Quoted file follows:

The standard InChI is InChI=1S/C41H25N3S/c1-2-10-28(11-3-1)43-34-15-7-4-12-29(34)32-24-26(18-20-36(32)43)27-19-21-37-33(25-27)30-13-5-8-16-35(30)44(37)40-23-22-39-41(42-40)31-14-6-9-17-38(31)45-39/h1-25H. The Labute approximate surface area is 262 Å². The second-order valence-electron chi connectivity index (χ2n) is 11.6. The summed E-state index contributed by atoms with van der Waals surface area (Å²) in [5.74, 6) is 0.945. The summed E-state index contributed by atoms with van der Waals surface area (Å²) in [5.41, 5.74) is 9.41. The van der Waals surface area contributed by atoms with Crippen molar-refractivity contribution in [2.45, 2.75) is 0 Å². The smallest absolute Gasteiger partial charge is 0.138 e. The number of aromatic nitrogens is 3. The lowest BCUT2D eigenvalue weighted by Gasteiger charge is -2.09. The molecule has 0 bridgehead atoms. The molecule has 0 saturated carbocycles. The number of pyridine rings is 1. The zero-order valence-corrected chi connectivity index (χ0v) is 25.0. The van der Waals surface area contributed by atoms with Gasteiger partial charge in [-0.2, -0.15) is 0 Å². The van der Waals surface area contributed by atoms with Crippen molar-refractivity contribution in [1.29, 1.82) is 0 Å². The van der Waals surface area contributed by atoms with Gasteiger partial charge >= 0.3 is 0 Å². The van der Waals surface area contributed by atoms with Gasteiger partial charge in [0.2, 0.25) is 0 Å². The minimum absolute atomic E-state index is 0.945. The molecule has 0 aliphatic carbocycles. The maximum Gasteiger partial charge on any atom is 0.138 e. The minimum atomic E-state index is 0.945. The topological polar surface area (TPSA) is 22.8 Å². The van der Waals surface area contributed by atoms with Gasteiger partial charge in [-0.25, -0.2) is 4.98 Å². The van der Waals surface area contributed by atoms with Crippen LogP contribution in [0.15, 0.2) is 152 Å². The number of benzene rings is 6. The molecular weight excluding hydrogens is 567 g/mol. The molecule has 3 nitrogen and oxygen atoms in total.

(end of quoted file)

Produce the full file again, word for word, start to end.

The standard InChI is InChI=1S/C41H25N3S/c1-2-10-28(11-3-1)43-34-15-7-4-12-29(34)32-24-26(18-20-36(32)43)27-19-21-37-33(25-27)30-13-5-8-16-35(30)44(37)40-23-22-39-41(42-40)31-14-6-9-17-38(31)45-39/h1-25H. The Labute approximate surface area is 262 Å². The second-order valence-electron chi connectivity index (χ2n) is 11.6. The summed E-state index contributed by atoms with van der Waals surface area (Å²) in [5.74, 6) is 0.945. The summed E-state index contributed by atoms with van der Waals surface area (Å²) in [5.41, 5.74) is 9.41. The van der Waals surface area contributed by atoms with Crippen molar-refractivity contribution in [2.45, 2.75) is 0 Å². The smallest absolute Gasteiger partial charge is 0.138 e. The number of aromatic nitrogens is 3. The lowest BCUT2D eigenvalue weighted by Gasteiger charge is -2.09. The molecule has 0 bridgehead atoms. The molecule has 0 saturated carbocycles. The number of pyridine rings is 1. The zero-order valence-corrected chi connectivity index (χ0v) is 25.0. The van der Waals surface area contributed by atoms with Gasteiger partial charge in [-0.2, -0.15) is 0 Å². The van der Waals surface area contributed by atoms with Crippen molar-refractivity contribution in [1.29, 1.82) is 0 Å². The van der Waals surface area contributed by atoms with Gasteiger partial charge >= 0.3 is 0 Å². The van der Waals surface area contributed by atoms with Gasteiger partial charge in [0.2, 0.25) is 0 Å². The minimum absolute atomic E-state index is 0.945. The molecule has 0 aliphatic carbocycles. The maximum Gasteiger partial charge on any atom is 0.138 e. The minimum atomic E-state index is 0.945. The topological polar surface area (TPSA) is 22.8 Å². The van der Waals surface area contributed by atoms with Gasteiger partial charge in [-0.25, -0.2) is 4.98 Å². The van der Waals surface area contributed by atoms with Crippen LogP contribution in [0.15, 0.2) is 152 Å². The number of benzene rings is 6. The molecular weight excluding hydrogens is 567 g/mol. The molecule has 3 nitrogen and oxygen atoms in total.